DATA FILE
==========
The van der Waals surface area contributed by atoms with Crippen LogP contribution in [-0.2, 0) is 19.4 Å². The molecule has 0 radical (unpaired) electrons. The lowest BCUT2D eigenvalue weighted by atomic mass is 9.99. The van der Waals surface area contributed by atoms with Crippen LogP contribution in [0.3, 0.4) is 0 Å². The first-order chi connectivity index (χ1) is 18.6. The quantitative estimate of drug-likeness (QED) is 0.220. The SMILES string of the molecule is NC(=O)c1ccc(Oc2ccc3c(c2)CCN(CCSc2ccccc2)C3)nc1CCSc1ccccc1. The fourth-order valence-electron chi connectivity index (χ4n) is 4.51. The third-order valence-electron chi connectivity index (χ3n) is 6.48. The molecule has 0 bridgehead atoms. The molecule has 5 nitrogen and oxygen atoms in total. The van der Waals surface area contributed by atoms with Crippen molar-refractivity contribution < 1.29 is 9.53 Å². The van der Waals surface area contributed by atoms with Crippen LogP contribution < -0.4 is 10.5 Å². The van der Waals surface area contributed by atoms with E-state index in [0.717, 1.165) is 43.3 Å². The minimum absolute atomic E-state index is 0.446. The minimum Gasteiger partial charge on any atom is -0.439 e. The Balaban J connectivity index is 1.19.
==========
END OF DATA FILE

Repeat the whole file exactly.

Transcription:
The van der Waals surface area contributed by atoms with Crippen LogP contribution in [-0.2, 0) is 19.4 Å². The molecule has 0 radical (unpaired) electrons. The lowest BCUT2D eigenvalue weighted by atomic mass is 9.99. The van der Waals surface area contributed by atoms with Crippen LogP contribution in [0.3, 0.4) is 0 Å². The first-order chi connectivity index (χ1) is 18.6. The quantitative estimate of drug-likeness (QED) is 0.220. The SMILES string of the molecule is NC(=O)c1ccc(Oc2ccc3c(c2)CCN(CCSc2ccccc2)C3)nc1CCSc1ccccc1. The fourth-order valence-electron chi connectivity index (χ4n) is 4.51. The third-order valence-electron chi connectivity index (χ3n) is 6.48. The molecule has 0 bridgehead atoms. The molecule has 5 nitrogen and oxygen atoms in total. The van der Waals surface area contributed by atoms with Crippen molar-refractivity contribution < 1.29 is 9.53 Å². The van der Waals surface area contributed by atoms with Crippen LogP contribution < -0.4 is 10.5 Å². The van der Waals surface area contributed by atoms with E-state index in [0.717, 1.165) is 43.3 Å². The minimum absolute atomic E-state index is 0.446. The minimum Gasteiger partial charge on any atom is -0.439 e. The Balaban J connectivity index is 1.19.